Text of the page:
Heading into the 2014 elections, Oklahoma Gov. Mary Fallin is the second-best positioned governor facing re-election in the nation, according to the FiveThirtyEight blog at the New York Times.
Based on the three most recent polls, the blog places Fallin’s job approval rating at 65 percent and disapproval at only 23 percent. Only one governor potentially running for re-election has a better net job approval.
That may surprise some Democrats who hoped Fallin’s rejection of Obamacare’s Medicaid expansion would provide them leverage with voters. If anything, that decision may have helped Fallin.
Even if her numbers dip, it may not mean much given Oklahoma’s Republican leanings. Proof of that conclusion can be seen in Illinois, where Gov. Pat Quinn is the second-most unpopular governor up for re-election in 2014, yet FiveThirtyEight notes he “is still considered a favorite to win re-election” because of that state’s heavy Democratic tilt.
During the debate over legalizing horse slaughter in Oklahoma, proponents argued that slaughter was needed in part to reduce the abandonment and starvation of old horses. Animal-rights activists were dismissive of those claims, saying there were alternatives to both horse slaughter and starvation, and implying the abandonment argument was a red herring.
Sadly, evidence continues to mount making clear that mistreatment of horses is far too common.
Near Wewoka, a woman has been arrested for animal abuse after officials found between 20 and 30 dead horses on her property, and another 64 that were malnourished. This is the second time Carolyn Vaughn has faced animal cruelty charges.
Ironically, Vaughn claimed she was running an animal rescue operation. “Saving” those horses from slaughter didn’t save them from either suffering or a miserable death.
Horse slaughter may not be ideal, but was Vaughn’s horse rescue mission really any better?
In January, state Rep. Dan Kirby, R-Tulsa, publicly invited gun-maker Remington to relocate from New York to Oklahoma following New York’s passage of a ban on so-called assault rifles.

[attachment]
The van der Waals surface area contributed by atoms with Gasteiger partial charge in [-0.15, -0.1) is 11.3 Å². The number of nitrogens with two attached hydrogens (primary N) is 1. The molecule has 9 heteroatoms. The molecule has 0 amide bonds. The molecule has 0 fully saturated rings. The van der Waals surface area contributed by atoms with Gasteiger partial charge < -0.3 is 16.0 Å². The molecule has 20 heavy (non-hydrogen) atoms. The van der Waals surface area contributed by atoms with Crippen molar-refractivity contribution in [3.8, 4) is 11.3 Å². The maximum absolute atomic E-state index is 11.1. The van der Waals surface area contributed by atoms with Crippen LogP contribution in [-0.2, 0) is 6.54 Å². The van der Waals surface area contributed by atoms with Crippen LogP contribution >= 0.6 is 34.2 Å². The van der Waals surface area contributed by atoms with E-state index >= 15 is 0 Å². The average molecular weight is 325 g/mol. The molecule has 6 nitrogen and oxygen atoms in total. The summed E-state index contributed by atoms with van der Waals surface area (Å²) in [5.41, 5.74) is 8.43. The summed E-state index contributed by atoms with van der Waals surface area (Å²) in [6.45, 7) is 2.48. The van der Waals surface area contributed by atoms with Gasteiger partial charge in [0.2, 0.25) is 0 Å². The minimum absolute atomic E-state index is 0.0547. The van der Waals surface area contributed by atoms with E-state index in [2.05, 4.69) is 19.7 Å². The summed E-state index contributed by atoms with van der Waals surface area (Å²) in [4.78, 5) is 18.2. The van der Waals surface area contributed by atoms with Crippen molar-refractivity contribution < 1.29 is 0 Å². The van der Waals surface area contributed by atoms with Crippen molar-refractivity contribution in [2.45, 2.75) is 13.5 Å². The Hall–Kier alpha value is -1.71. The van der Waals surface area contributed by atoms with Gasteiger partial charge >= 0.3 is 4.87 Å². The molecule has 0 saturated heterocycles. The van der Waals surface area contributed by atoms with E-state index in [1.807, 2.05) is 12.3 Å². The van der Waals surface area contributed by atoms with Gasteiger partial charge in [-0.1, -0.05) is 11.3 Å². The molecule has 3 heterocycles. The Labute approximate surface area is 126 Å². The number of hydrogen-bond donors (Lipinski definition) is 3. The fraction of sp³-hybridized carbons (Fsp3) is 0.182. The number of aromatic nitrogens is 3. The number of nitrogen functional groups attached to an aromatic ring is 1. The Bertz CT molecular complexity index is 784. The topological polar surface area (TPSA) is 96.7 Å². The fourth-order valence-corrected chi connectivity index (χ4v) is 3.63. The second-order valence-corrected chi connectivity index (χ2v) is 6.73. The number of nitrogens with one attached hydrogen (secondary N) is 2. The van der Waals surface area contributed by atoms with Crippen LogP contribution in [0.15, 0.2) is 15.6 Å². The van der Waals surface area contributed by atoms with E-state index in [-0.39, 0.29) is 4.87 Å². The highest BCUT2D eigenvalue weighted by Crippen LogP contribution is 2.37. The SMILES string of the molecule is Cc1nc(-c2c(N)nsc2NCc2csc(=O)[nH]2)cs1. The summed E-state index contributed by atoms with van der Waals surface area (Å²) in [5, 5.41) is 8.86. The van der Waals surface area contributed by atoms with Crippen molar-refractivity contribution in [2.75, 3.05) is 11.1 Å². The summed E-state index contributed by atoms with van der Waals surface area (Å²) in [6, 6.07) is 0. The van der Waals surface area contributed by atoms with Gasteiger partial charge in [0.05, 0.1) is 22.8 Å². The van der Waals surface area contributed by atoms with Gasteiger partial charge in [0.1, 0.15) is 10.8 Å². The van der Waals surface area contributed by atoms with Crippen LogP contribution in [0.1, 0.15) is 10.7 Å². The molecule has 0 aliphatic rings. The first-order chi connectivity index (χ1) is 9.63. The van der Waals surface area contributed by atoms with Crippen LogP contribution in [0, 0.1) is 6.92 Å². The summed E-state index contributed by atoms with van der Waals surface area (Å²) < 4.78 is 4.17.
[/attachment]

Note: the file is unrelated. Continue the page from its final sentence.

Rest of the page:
Kirby suggested the company could receive Oklahoma Quality Jobs Act incentives and a five-year property tax exemption for manufacturers, and noted recent lawsuit reforms and potential workers’ compensation reforms could make Oklahoma an ideal place for the business.
Many dismissed the invite as a stunt, but maybe Kirby was on to something.
A manufacturer of Colt rifles is now moving to Breckenridge, Texas. The CEO of Colt Manufacturing in Connecticut has suggested the company may relocate after passage of extremely restrictive gun laws. And Texas Gov. Rick Perry has reportedly sent letters to several gun companies, encouraging relocation to Texas.
If that approach is succeeding in Texas, local officials may soon ask, “Why not in Oklahoma?”
Come Tuesday, the Oklahoma City Council will have two new faces around the horseshoe. We welcome John A. Pettis Jr. and James Greiner to what is a usually harmonious but occasionally cacophonous process of governing a growing, increasingly diversified city.
Pettis and Greiner ousted incumbents to claim seats for Ward 7 and Ward 1. Gone are veteran councilmen Skip Kelly and Gary Marrs. Kelly’s personal problems no doubt played a role in his defeat. Allegations of driving under the influence have dogged him; even had he won, Kelly might have had to leave office if a pending court ruling goes against him.
In Ward 1, the situation was different. Marrs is an outstanding councilman but was outworked by Greiner. At 32, the challenger has boundless enthusiasm for retail politics — knocking on doors, connecting with voters, projecting a positive attitude. This boundless enthusiasm will serve him well on the council and in representing the sprawling northwest Oklahoma City ward for the princely sum of $12,000 a year.
Overall it wasn’t a bad day for incumbents here and in other parts of the state. Two Oklahoma City Council incumbents didn’t draw opponents and automatically got another four-year term. Tuesday’s results set the stage for an interesting mayoral race next year if incumbent Mick Cornett seeks another term and faces council maverick Ed Shadid, who appears set to make a run.
Tuesday’s results are no indicator for what could happen in 2014. Shadid’s appeal in Ward 2 is unlikely to translate to a citywide mandate. Then again, anyone who counted out Pettis and Greiner because they faced “popular” incumbents now knows that holding an office isn’t a ticket to keeping it.
After years of debating the idea, Oklahoma lawmakers are giving another go to legislation that would target those driving without insurance.
Senate Bill 691 would prevent uninsured drivers from receiving any monetary damages after auto accidents. The bill passed the Senate 31-9 and just passed a House committee on a 10-6 vote.
State Rep. Jason Nelson, R-Oklahoma City, said the idea behind the bill is simple: “If you’re not participating in the system that you’re required to by law, then you shouldn’t benefit from it.”